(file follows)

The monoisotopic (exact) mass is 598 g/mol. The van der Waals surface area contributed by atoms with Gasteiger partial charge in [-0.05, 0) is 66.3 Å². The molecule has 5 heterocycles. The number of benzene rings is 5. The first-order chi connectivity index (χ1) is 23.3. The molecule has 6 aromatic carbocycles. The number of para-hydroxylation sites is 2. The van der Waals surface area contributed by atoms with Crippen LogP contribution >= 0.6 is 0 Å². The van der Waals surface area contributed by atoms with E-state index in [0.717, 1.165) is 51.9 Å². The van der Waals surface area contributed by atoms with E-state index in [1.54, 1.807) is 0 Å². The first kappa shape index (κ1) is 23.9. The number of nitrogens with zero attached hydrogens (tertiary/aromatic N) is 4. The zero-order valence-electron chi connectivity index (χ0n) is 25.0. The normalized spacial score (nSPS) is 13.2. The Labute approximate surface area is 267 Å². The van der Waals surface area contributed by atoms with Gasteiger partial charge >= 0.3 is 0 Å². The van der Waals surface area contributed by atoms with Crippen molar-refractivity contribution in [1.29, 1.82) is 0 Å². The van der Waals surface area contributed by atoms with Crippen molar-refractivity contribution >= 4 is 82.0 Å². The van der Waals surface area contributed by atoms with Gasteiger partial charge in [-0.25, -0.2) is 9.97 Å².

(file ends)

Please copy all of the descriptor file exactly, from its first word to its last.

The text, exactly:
The monoisotopic (exact) mass is 598 g/mol. The van der Waals surface area contributed by atoms with Gasteiger partial charge in [-0.05, 0) is 66.3 Å². The molecule has 5 heterocycles. The number of benzene rings is 5. The first-order chi connectivity index (χ1) is 23.3. The molecule has 6 aromatic carbocycles. The number of para-hydroxylation sites is 2. The van der Waals surface area contributed by atoms with Crippen LogP contribution >= 0.6 is 0 Å². The van der Waals surface area contributed by atoms with E-state index in [0.717, 1.165) is 51.9 Å². The van der Waals surface area contributed by atoms with E-state index in [1.54, 1.807) is 0 Å². The first kappa shape index (κ1) is 23.9. The number of nitrogens with zero attached hydrogens (tertiary/aromatic N) is 4. The zero-order valence-electron chi connectivity index (χ0n) is 25.0. The normalized spacial score (nSPS) is 13.2. The Labute approximate surface area is 267 Å². The van der Waals surface area contributed by atoms with Gasteiger partial charge >= 0.3 is 0 Å². The van der Waals surface area contributed by atoms with Crippen molar-refractivity contribution in [1.29, 1.82) is 0 Å². The van der Waals surface area contributed by atoms with Crippen molar-refractivity contribution >= 4 is 82.0 Å². The van der Waals surface area contributed by atoms with Gasteiger partial charge in [-0.25, -0.2) is 9.97 Å².